When funds become available for reconstructing a suitable exhibit, the bones of Dallasaurus will be displayed at the Dallas Museum of Natural History. The work, however, will take several more years of additional efforts and substantial funding. A nearly 30-foot long mosasaur, some 75 million years old, already is on display at the Dallas Museum.

Major dinosaur finds are frequently the result of creatures dying in groups through flooding or drought, situations that lend themselves fairly well to more complete preservation and conservation of their bones, and much slower deterioration. Mosasaur fossils, in contrast, are rarely found in large groupings, and are only found in areas once covered by seas. Remains were quick to deteriorate under ocean currents; their bodies often fell victim to the ravages of other sea life, such as sharks, who would pick away at carcasses for food. Because of their mostly shallow sea and seaside habitats, the remains of early mosasaurs are even more rare and much harder to find.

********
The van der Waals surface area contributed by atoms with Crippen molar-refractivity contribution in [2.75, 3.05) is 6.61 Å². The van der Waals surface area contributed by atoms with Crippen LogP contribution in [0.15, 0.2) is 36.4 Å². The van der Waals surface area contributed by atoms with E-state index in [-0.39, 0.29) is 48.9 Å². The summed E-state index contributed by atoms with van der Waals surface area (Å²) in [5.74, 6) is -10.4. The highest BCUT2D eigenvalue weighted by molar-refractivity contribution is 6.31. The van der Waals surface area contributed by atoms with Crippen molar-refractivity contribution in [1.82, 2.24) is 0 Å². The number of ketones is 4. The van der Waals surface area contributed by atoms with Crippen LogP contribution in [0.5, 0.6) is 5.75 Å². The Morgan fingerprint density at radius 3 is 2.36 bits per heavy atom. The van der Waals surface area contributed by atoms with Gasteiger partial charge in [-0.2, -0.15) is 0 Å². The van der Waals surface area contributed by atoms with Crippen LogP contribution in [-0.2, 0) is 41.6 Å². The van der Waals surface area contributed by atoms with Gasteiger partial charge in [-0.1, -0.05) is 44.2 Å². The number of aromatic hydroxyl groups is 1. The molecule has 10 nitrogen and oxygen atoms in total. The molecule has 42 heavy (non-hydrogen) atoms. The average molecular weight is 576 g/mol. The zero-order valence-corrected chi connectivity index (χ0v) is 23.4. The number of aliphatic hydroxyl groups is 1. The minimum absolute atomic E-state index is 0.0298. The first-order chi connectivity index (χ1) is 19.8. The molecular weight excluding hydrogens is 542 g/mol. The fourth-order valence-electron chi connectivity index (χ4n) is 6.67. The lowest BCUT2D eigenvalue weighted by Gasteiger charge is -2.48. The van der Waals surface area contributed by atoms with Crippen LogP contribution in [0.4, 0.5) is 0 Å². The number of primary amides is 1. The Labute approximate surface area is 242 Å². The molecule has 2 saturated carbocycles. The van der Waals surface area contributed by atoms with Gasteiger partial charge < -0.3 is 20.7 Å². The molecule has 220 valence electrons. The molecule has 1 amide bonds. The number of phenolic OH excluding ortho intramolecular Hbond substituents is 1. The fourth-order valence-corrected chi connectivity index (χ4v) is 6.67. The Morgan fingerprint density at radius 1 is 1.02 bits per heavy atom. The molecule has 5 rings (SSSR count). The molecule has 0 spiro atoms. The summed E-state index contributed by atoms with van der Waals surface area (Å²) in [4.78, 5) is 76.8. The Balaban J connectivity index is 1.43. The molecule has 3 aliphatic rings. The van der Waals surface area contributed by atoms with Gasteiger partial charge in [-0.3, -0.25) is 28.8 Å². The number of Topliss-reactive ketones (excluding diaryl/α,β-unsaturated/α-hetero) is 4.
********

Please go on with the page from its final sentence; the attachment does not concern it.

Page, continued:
But in the last two decades, many new discoveries and significant advances have been made in the understanding of mosasaur evolution and how they lived. Dallasaurus significantly advances that understanding by filling in a long missing piece of mosasaur evolution, specifically a time at which they transition from land to sea.

The importance of Turner’s discovery isn’t lost on the researchers putting together the pieces of the mosasaur puzzle. In fact, they predict the legacy of Turner’s discovery will live on. His contribution was honored by naming the species, “turneri,” after his last name. “Not all major discoveries are made by highly trained paleontologists,” notes Dallas Natural History Museum Curator Fiorillo. “The observant individual, even kids, can still make an important find,” he says. “Once this goes mainstream, and people begin to recognize what mosasaurs are, we’ll be finding more and more.”